After producing a number of additional movies set in the “View Askewniverse” centring on other characters, it was inevitable that Kevin Smith would one day write and direct a true sequel to the film that started it all. Released 12 years after its 1994 predecessor, Clerks II denotes another home run for Smith; it’s a sequel that’s just as good as the picture which spawned it. The film also finds the writer-director back in the territory where he belongs after a brief pit-stop with 2004’s harshly-received PG-13 drama Jersey Girl. Smith is in fine form here, providing plenty of amusing dialogue, some smutty humour and a bit of heart on the side. Clerks II wears its heart on its sleeve; it’s a love letter to both its fans and the beloved slackers at the centre of the Clerks universe.
When a fire destroys the Quick Stop convenience store and takes the video shop with it, Dante (O’ Halloran) and Randal (Anderson) take thankless jobs at fast food establishment Mooby’s. The pair are now in their mid-30s, and Dante is ready to settle down and start a family with his fiancée Emma (Schwalbach Smith). Dante is on the verge of moving to Florida with Emma, and faces his final shift with Randal, who’s every bit as crude, sarcastic and cynical as he’s always been. Complicating Dante’s life is his boss Becky (Dawson), with whom he has developed a close bond; so close, in fact, that they had a brief liaison behind Emma’s back. Meanwhile, the dynamic duo of Jay (Mewes) and Silent Bob (Smith) spend their time outside the fast food restaurant, continuing their daily routine of harassing people and selling drugs.
Through cynical eyes, Clerks II can be perceived as a fundamental remake of its black and white forerunner, right down to a love triangle involving Dante and two women vying for his affection. But while there are similarities, Clerks II is not just a lazy rehash, as Smith does enough fresh and daring things while taking the characters to new places. From a narrative viewpoint, it’s the perfect sequel. The way Dante and Randal continue to accept their mediocre lives is an ideal backdrop for Smith’s trademark brand of humour, and it’s unfailingly entertaining to watch these guys slaving away at low-wage jobs without ever catching a break. Furthermore, Clerks II retains the original film’s proclivity for nerdy pop-culture references. Star Wars and The Lord of the Rings are both referenced, while Michael Bay’s live-action Transformers movie – which was in pre-production when Clerks II was shot – is brought up. The stream of witty dialogue is never-ending, making for highly entertaining viewing. Smith even crams in cameos by such recognisable stars as Jason Lee (on his day off from filming My Name is Earl) and Ben Affleck.
Despite how hilarious the original Clerks. is, it’s not just a collection of profane comedic dialogue; it additionally provides shrewd observations on life as a retail worker. Fortunately, Clerks II is also about something. Beneath all of the gross-out humour, pop-culture references and expletives, the film is a solid thesis on the collateral damage of growing up. The concept is clichéd, to be sure, but Smith handles the material with more sensitivity, skill and honesty than most comedies, and this stuff doesn’t just come off as an obligatory rom-com distraction. The crux of this is revealed after the gang are put behind bars, when Dante and Randal hash out their feelings for one another. It’s a surprisingly good scene, both poignant and funny, which gives these characters a solid sense of dimension. And the payoff is outstanding. Trash Smith for his outspoken nature if you will, but the man is one hell of a writer.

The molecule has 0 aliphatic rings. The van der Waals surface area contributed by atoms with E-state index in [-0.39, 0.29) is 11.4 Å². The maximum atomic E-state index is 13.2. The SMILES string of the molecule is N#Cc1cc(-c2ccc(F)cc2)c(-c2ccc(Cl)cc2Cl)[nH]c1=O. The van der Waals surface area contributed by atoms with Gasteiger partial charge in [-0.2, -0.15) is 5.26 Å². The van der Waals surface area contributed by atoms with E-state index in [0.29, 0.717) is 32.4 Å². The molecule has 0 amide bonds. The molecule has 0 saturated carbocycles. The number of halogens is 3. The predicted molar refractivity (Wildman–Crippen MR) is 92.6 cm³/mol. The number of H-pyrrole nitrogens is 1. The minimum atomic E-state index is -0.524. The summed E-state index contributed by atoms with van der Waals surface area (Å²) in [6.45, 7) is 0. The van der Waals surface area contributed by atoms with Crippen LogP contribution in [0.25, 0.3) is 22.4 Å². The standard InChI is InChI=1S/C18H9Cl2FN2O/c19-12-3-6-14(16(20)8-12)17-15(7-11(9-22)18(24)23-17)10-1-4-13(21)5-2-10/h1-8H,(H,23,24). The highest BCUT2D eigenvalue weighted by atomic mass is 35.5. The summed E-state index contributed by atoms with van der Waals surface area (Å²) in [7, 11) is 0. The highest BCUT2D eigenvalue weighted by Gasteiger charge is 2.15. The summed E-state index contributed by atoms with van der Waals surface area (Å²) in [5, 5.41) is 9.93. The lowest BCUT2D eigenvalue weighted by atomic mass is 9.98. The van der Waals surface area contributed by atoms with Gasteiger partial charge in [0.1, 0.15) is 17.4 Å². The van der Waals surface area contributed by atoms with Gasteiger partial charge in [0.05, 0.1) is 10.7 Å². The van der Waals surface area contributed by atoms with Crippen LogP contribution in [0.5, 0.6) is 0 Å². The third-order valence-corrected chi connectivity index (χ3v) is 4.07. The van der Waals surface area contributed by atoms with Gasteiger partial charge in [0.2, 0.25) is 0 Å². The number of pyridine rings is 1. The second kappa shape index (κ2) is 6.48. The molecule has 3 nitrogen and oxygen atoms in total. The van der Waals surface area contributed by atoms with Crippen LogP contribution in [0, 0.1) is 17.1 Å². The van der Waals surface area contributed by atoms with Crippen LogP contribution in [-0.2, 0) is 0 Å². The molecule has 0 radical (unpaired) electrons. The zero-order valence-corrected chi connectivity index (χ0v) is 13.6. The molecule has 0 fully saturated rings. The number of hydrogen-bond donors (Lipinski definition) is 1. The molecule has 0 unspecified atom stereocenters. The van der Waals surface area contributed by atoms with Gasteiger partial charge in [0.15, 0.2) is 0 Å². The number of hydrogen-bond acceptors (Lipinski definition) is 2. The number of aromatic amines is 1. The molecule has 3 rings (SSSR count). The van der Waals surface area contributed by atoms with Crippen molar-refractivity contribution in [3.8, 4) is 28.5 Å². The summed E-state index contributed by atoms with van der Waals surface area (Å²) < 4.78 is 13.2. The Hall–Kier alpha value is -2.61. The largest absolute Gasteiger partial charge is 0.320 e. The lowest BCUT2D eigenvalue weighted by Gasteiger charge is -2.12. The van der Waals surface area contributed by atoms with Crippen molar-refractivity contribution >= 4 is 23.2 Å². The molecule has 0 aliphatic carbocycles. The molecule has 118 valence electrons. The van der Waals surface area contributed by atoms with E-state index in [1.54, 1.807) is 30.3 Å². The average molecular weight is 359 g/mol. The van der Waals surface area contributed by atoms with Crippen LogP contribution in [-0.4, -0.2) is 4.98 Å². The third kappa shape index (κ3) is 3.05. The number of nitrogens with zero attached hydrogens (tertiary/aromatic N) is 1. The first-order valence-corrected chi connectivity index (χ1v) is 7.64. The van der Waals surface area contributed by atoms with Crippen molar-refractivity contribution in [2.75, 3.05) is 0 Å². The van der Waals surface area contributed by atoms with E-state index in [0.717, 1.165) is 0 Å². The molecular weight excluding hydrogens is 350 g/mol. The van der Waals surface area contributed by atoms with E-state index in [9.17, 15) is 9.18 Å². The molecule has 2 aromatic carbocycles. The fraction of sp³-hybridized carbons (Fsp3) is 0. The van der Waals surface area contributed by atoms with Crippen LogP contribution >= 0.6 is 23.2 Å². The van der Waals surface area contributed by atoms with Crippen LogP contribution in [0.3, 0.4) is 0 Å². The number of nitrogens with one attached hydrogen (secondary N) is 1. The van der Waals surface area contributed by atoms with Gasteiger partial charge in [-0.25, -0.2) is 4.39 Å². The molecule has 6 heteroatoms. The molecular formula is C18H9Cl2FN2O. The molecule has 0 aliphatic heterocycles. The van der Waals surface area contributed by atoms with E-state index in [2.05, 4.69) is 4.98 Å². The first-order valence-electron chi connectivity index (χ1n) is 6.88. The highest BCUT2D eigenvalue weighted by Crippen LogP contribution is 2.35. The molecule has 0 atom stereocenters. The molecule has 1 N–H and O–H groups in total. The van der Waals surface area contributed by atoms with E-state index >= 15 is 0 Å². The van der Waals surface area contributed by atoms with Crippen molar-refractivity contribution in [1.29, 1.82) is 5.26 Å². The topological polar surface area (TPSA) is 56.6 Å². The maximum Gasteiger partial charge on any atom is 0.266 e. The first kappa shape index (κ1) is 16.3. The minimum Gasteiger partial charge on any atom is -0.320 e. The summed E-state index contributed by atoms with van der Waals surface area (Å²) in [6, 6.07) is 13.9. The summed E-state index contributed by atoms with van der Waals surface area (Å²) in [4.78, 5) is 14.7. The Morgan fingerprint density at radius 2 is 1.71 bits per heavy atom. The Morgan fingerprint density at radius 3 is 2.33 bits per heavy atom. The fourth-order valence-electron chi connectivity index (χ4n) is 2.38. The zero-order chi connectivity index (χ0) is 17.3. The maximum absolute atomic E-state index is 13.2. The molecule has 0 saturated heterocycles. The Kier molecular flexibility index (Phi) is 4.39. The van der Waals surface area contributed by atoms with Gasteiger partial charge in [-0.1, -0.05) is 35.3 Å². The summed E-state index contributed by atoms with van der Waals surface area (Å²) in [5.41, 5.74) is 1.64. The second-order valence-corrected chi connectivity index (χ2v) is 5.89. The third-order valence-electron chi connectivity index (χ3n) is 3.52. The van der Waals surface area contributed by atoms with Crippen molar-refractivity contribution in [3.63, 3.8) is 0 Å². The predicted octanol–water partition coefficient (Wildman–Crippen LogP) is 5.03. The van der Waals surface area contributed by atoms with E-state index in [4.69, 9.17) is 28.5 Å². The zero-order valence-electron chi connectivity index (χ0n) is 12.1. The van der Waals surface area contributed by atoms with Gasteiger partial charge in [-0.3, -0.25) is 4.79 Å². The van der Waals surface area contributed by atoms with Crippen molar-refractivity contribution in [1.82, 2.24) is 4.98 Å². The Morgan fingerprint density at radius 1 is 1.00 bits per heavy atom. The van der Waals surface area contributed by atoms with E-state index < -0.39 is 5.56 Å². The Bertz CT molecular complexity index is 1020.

Clerks. was shot on a paltry $27,000 which came out of Smith’s own pocket, resulting in a grainy, rough-looking picture that left a lot to be desired from a technical perspective. Clerks II corrects all of this, with Smith working on a more generous budget to produce a smoother, more attractive and generally more accessible movie. The fact that the film looks more polished reflects the growth of both the characters and Smith as a filmmaker. Smith’s direction is still fairly workmanlike, but the real appeal of the film is the dialogue and character interaction, which more than carries the movie through to the finish line.
Brian O’Halloran and Jeff Anderson seamlessly slid back into the roles of Dante and Randal here as if no time had passed. On several occasions, the pair exchange dialogue with the precision of professional tennis players. In the interim between Clerks. and Clerks II, Smith brought these characters into comic book, cartoon and action figure realms, but it’s clear that these boys belong in live-action movies spouting Smith’s sublimely witty dialogue. Jason Mewes and Kevin Smith also return here to play Jay and Silent Bob. It’s clear that Smith carefully planned their screen-time, as the duo’s every appearance is hysterical. If the sight of Jay re-enacting Buffalo Bill’s dance from The Silence of the Lambs doesn’t provoke tears of laughter, there’s a good chance you have lockjaw. The highlight, though, is Silent Bob finally opening his mouth towards the end. Another fitting addition to the cast is Rosario Dawson. Her character of Becky is every bit Randal’s equal, and their verbal sparring matches are uproarious.
Although Clerks II lacks the spark of freshness which characterised the first film, it’s an utter treat, and it stands as one of few sequels that both perfectly complements and is respectful towards its predecessor. As long as you have a tolerance for shocking humour (a sequence involving a donkey pushes the boundaries of bad taste, and Randal rattles off a lot of racist slurs), Clerks II is a great comedy and a satisfying addition to the Kevin Smith canon.